Film critic Matt Zoller Seitz – whose review of Mallrats spurred Kevin Smith to make CHASING AMY – kicked off the new year with a new blog. His cantankerous post on how critics have unfairly maligned the latest Star Wars movie is food for thought.
Thursday, January 05, 2006
Miscellaneous: Sensory Deprivation, Day 2
How am I faring without TV? Just fine. Just fine. Justfine. Justine. Justine Bateman. She was in FAMILY TIES. Remember that? Man, that was a great show.
Yesterday was smooth sailing, largely because we spent the evening selecting the replacement set. It’s slated for delivery on Saturday, which is earlier than I expected. Customer service. It’s what makes America and its India-based call centers great. With any luck, I’ll be able to catch some of the NFL wild card games this weekend. Although frankly, I’m more of a highlight show fan. Had the TV been working, I would have spent part of last night watching HBO’s Inside The NFL. But it’s available on demand, so no problem.
On demand is one reason why losing the TV hasn’t been much of a sacrifice. The shows we never miss aren’t on now, and when they are we can schedule them at our convenience. The TV works for me, not t’other way around.
It wasn’t always thus. I used to have a line-up of shows for every night of the week. But I started to feel like I wasn’t getting enough work done, so I made a deal with myself. I’d give TV up for six months, just until I cleared some stuff off my desk. Then I could go back to my deadening, soul-sucking routine.
You can see where this is going.
Name any big show of the last 10 years – FRIENDS, ER, LOST – and the odds are I haven’t seen a minute of it. I don’t even have much interest in catching up with series on DVD. I’ve never understood the impulse; it’s like congratulating yourself on your dieting success by bingeing at an all-you-can restaurant.
I’m not immune to the siren song of television. The NBC version of THE OFFICE has won me over, and some weekends there’s nothing better than a LAW & ORDER marathon. But mostly, I have a long list of shows I would regularly watch if I regularly watched TV: HOUSE, MONK, ARRESTED DEVELOPMENT.
So, you might well ask, what do you use the TV for? During the day, when I take a break from work, I’ll usually reach for the remote. This is what follows:
- Turn the TV on, which is always tuned to a cable news network. Watch it until I am completely disgusted.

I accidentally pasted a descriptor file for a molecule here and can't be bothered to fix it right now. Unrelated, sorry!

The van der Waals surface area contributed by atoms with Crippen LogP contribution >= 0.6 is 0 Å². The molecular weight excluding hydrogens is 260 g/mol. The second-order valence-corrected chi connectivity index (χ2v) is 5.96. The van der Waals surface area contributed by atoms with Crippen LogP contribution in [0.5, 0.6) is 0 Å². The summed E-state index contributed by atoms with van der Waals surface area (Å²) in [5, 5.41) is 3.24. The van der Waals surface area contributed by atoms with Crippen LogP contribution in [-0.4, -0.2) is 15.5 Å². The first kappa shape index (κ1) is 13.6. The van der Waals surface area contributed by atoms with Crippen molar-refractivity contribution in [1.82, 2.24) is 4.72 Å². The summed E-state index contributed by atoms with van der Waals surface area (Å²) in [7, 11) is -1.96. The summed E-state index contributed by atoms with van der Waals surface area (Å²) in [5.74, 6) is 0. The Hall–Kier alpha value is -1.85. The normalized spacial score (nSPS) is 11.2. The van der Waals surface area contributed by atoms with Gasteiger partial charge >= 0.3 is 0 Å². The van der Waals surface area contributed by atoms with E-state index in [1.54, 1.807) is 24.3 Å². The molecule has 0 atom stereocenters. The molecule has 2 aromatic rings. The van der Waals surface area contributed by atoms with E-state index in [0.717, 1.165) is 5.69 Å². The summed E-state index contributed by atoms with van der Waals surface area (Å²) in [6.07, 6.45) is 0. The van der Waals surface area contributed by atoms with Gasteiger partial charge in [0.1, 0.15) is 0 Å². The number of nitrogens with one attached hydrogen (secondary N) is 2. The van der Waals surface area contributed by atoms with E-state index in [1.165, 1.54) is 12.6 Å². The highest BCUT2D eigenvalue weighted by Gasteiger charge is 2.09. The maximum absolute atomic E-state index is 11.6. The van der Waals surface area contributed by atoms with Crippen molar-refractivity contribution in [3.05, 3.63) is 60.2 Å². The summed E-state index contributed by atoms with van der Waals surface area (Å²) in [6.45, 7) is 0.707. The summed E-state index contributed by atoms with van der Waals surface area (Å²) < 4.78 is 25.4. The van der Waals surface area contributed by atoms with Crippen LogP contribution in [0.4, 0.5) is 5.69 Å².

- Thirty seconds later, flip to MTV Hits hoping to see a Shakira video. End up with a Mariah Carey video instead. Repeatedly say how much I don’t like her until it dawns on me that this may mean I secretly find her attractive. Quickly change the channel.
- Watch 20 minutes of a movie I have already seen.
In the evening, it’s Netflix DVDs, movies I’ve recorded off cable, and Comedy Central. Oh, and crap. Glorious, I-can’t-believe-they-aired-that crap. Like last night’s season premiere of Dancing With The Stars. George Hamilton? Jerry Rice? I’m bummed that I missed that. I genuinely am.
Wednesday, January 04, 2006
Miscellaneous: Sensory Deprivation, Day 1
Ask any scientist. For an experiment to be useful, it should be planned in advance. One cannot charge recklessly into the process of discovery.
Still, that’s not about to stop me.
Last night, I set the DVR to record The Quiller Memorandum. As I was already in an espionage frame of mind, I started watching The Ipcress File, a movie I’ve always enjoyed.
Halfway through a bizarre brainwashing scene, the picture went wonky. For a moment, I thought the TV was simply getting into the spirit of things.
“Looks like the cable box is acting up,” I said to Rosemarie, offering my complicated but optimistic theory.
“No,” she said, “I think it’s the TV.” Her rationale was much simpler: if the cable box was at fault, we’d have no picture at all.
As always, she was right. Within minutes, the verdict was in. Our television set was dead. We’d had it for a while, but I figured it had a few more years left. Perhaps my expectations are too high. When I was a kid, we still had an old black-and-white set that looked like something out of The Twonky. When we moved to Florida, we gave it away. For all I know, it’s still working, picking up the old Dumont network.
We’ve started shopping for a replacement. So far, we’ve come to one conclusion. For reasons too convoluted and boring to go into here, the most convenient option would be to have the store drop off the new set and take the old one away. The problem is that such deliveries must be scheduled 3-5 days in advance.
Which brings us to the experimental portion of tonight’s broadcast. With apologies to Harlan Ellison, how will the subject fare without a glass teat at which to suckle? Tune in and find out.